Posted by Ascension

My devotional thought at the beginning of the ELCE’s Discussion Day yesterday.
1
Therefore, since we have been justified by faith, we have peace with God through our Lord
Jesus Christ. 2

Through him we have also obtained access by faith into this grace in which
we stand, and we rejoice in hope of the glory of God. 3 Not only that, but we rejoice in our

sufferings, knowing that suffering produces endur-
ance, 4

and endurance produces character, and char-
acter produces hope, 5

and hope does not put us to
shame, because God’s love has been poured into our
hearts through the Holy Spirit who has been given to
us. (Romans 5:1-5 ESV)

I’m not sure how things come to mind and get associ-
ated together. Unproven but not less real is saying

that the Holy Spirit is at work. Perhaps it is an associ-
ation of similar type of events or similar comments or

what I’ve been reading lately. I have noticed that, over
these past few weeks, I have heard from people – whose comments were unsolicited – or
read about what the differences are between Christian and non Christian funerals. I’ve read
and people have told me that the difference is stark – as one funeral tries to encourage you
to ‘remember well’ the deceased under the supreme power of death while the other funeral
proclaims to you the confidence that in Christ death’s power has been defeated and thus we
grieve – and remember accurately, by the way, though let us always speak well of the living
and the dead – but we grieve with hope. St Paul wrote to the Christians in Rome, that if there
is a consequence of the life of faith, if there is an attitude in the struggle of faith and the ups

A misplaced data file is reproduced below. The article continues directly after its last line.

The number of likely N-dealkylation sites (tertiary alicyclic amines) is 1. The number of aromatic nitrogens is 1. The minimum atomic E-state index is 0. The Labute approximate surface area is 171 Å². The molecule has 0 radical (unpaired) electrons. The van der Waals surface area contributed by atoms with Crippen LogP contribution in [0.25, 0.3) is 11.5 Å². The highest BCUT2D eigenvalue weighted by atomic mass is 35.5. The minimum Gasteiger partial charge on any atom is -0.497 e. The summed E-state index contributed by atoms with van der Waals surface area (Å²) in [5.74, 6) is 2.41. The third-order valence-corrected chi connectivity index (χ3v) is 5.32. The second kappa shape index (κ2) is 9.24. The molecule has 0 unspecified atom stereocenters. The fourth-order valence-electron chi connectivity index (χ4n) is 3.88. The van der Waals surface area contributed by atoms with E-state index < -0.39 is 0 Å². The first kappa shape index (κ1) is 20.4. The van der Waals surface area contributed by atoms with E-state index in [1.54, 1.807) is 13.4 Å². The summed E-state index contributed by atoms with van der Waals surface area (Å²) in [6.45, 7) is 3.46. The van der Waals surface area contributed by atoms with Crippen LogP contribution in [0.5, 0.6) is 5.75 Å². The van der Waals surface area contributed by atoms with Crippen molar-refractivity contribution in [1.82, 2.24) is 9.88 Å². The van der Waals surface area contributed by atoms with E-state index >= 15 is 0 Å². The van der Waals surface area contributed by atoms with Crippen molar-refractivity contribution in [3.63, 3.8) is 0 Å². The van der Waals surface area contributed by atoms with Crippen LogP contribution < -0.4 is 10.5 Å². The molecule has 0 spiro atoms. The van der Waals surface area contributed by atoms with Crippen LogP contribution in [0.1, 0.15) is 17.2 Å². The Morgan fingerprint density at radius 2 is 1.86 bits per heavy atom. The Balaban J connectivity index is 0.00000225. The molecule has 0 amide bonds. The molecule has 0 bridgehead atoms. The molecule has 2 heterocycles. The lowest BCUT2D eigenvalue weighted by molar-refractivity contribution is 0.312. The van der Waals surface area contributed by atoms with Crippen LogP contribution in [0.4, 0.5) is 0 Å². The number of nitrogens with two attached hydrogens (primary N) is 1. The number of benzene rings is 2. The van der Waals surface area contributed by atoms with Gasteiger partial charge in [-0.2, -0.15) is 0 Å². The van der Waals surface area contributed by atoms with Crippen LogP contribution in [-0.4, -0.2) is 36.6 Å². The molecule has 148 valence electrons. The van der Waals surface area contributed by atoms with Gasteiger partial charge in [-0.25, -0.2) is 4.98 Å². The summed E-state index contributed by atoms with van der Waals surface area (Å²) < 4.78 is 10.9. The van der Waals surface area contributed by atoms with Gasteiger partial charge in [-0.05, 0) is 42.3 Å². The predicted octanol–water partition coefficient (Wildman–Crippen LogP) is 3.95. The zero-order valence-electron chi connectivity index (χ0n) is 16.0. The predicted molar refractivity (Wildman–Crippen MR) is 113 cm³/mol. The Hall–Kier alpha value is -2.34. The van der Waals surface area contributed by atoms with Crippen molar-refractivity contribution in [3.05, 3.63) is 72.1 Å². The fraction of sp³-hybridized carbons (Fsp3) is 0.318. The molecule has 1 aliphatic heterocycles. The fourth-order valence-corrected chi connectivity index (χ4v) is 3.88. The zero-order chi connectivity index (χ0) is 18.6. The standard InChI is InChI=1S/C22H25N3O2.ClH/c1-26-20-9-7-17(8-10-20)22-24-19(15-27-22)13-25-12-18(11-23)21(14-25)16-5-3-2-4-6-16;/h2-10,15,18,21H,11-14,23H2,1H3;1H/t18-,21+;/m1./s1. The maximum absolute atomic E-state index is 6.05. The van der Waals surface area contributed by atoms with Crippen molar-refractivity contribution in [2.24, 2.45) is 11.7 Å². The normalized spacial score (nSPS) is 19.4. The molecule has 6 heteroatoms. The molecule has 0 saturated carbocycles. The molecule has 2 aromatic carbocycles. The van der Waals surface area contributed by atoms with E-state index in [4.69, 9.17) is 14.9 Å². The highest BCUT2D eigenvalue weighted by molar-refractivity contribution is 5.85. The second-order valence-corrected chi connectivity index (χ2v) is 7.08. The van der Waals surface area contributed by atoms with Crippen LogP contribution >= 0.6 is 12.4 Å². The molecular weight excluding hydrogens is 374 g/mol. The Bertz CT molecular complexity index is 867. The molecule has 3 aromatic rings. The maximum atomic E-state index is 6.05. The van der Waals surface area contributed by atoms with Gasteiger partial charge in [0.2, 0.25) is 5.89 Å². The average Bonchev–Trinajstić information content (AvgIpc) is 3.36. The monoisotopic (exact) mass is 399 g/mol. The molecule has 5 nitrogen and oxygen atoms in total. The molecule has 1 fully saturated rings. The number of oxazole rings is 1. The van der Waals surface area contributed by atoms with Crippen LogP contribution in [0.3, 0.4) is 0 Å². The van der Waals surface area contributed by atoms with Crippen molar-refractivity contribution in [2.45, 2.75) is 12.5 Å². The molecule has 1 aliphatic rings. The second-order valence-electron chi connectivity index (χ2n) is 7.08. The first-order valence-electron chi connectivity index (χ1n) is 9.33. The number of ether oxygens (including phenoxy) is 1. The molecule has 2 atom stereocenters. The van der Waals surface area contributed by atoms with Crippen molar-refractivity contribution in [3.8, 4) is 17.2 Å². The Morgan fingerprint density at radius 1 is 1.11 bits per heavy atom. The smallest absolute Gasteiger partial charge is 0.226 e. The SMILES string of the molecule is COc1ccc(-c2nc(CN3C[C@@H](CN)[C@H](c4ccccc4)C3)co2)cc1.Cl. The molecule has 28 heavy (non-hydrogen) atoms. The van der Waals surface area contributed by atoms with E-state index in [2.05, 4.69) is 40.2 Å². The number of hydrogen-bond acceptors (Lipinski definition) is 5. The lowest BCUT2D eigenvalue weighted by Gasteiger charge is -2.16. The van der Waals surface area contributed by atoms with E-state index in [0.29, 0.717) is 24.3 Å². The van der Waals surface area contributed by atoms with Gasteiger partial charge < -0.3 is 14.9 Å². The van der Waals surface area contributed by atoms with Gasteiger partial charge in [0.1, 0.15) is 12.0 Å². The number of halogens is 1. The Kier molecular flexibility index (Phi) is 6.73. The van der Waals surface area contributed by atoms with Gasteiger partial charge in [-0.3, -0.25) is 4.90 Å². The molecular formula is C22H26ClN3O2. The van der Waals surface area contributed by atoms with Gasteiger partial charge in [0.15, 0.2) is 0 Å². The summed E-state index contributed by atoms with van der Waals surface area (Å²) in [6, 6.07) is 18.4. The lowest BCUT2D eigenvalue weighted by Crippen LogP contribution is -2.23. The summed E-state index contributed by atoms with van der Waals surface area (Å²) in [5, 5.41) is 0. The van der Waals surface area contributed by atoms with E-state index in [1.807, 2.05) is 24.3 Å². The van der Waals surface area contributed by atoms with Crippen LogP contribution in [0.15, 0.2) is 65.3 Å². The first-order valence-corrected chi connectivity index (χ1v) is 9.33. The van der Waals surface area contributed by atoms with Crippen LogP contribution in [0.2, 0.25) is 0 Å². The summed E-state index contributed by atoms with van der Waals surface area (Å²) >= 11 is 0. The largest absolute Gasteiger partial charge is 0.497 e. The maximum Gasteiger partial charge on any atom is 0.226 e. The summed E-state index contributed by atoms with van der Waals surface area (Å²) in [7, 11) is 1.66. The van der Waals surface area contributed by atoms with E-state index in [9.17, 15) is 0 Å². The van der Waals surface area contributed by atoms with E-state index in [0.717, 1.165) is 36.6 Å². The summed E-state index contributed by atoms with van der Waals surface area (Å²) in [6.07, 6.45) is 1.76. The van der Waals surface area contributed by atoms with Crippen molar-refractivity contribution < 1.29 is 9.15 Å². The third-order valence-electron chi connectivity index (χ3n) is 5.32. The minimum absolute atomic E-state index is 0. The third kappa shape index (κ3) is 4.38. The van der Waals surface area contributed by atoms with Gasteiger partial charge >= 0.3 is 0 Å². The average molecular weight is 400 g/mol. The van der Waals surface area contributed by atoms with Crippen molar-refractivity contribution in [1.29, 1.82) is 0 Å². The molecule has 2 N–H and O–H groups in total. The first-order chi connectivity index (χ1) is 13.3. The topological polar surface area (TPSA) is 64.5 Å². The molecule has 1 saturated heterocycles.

and downs of life, then it simply has to be hope. Why? Christmas told us that we have peace
with God through our Lord Jesus Christ. Jesus is Immanuel here to give us life and that life
can be lived with hope.
I have heard numerous views about our restructure – clear views about what people want in

specifics, clear views about what people want in general who don’t overly care about specif-
ics, and clear views about how long this process is taking. Behind all the views remains a

love for their ‘part’ of the ELCE and the ELCE itself. What inspires everyone, I think, is the
hope that we stay together. We are one in Christ and we are one in Word and Sacrament.

The length of this process is in part because people care deeply about each other in the EL-
CE and want to stay together in a restructure that is ‘more loose’ with congregations, the EL-
CE itself, and auxiliaries becoming separate legal entities. So we feel the importance of

‘getting things right’ for our grandchildren and the ELCE of the late 21st Century.

With change can come loss and with loss can come grief and in
Christ, we always have hope that from this process – and discussion
today – hearing each other, speaking our truth in love – will emerge
insights that will help us go forward and we will be better for it. Let us
go into today – and indeed every day – with hope because God’s
love has been poured into our hearts through the Holy Spirit who
has been given to us.

GS